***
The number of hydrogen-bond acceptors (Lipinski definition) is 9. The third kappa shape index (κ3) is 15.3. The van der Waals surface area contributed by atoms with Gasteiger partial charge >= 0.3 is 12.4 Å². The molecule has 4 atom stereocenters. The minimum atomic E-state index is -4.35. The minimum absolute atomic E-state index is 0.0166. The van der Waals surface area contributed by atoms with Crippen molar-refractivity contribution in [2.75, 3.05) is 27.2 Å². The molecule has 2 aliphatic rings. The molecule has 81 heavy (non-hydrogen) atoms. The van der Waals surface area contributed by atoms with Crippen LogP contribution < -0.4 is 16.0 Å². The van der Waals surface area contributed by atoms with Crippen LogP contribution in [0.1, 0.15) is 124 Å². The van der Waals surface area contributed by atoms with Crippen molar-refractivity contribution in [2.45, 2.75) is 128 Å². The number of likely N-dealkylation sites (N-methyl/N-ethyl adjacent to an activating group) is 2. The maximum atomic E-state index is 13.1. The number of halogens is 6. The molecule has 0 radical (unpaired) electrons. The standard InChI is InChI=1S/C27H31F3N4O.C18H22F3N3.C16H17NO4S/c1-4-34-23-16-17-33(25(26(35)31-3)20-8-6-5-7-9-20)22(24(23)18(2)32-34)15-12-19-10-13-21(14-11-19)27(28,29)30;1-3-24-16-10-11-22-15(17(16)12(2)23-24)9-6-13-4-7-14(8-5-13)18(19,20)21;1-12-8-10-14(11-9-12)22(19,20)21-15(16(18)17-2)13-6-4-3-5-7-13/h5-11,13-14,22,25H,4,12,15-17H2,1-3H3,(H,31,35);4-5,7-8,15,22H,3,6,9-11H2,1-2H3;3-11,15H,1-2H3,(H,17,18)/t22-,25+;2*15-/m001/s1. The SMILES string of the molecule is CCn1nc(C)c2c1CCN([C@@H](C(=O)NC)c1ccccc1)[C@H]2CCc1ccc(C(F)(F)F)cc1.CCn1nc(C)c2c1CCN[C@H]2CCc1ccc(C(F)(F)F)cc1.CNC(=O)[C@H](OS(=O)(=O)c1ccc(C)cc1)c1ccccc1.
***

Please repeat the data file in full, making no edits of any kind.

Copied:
The number of hydrogen-bond acceptors (Lipinski definition) is 9. The third kappa shape index (κ3) is 15.3. The van der Waals surface area contributed by atoms with Gasteiger partial charge >= 0.3 is 12.4 Å². The molecule has 4 atom stereocenters. The minimum atomic E-state index is -4.35. The minimum absolute atomic E-state index is 0.0166. The van der Waals surface area contributed by atoms with Crippen molar-refractivity contribution in [2.75, 3.05) is 27.2 Å². The molecule has 2 aliphatic rings. The molecule has 81 heavy (non-hydrogen) atoms. The van der Waals surface area contributed by atoms with Crippen LogP contribution < -0.4 is 16.0 Å². The van der Waals surface area contributed by atoms with Crippen LogP contribution in [0.1, 0.15) is 124 Å². The van der Waals surface area contributed by atoms with Crippen molar-refractivity contribution in [2.45, 2.75) is 128 Å². The number of likely N-dealkylation sites (N-methyl/N-ethyl adjacent to an activating group) is 2. The maximum atomic E-state index is 13.1. The number of halogens is 6. The molecule has 0 radical (unpaired) electrons. The standard InChI is InChI=1S/C27H31F3N4O.C18H22F3N3.C16H17NO4S/c1-4-34-23-16-17-33(25(26(35)31-3)20-8-6-5-7-9-20)22(24(23)18(2)32-34)15-12-19-10-13-21(14-11-19)27(28,29)30;1-3-24-16-10-11-22-15(17(16)12(2)23-24)9-6-13-4-7-14(8-5-13)18(19,20)21;1-12-8-10-14(11-9-12)22(19,20)21-15(16(18)17-2)13-6-4-3-5-7-13/h5-11,13-14,22,25H,4,12,15-17H2,1-3H3,(H,31,35);4-5,7-8,15,22H,3,6,9-11H2,1-2H3;3-11,15H,1-2H3,(H,17,18)/t22-,25+;2*15-/m001/s1. The SMILES string of the molecule is CCn1nc(C)c2c1CCN([C@@H](C(=O)NC)c1ccccc1)[C@H]2CCc1ccc(C(F)(F)F)cc1.CCn1nc(C)c2c1CCN[C@H]2CCc1ccc(C(F)(F)F)cc1.CNC(=O)[C@H](OS(=O)(=O)c1ccc(C)cc1)c1ccccc1.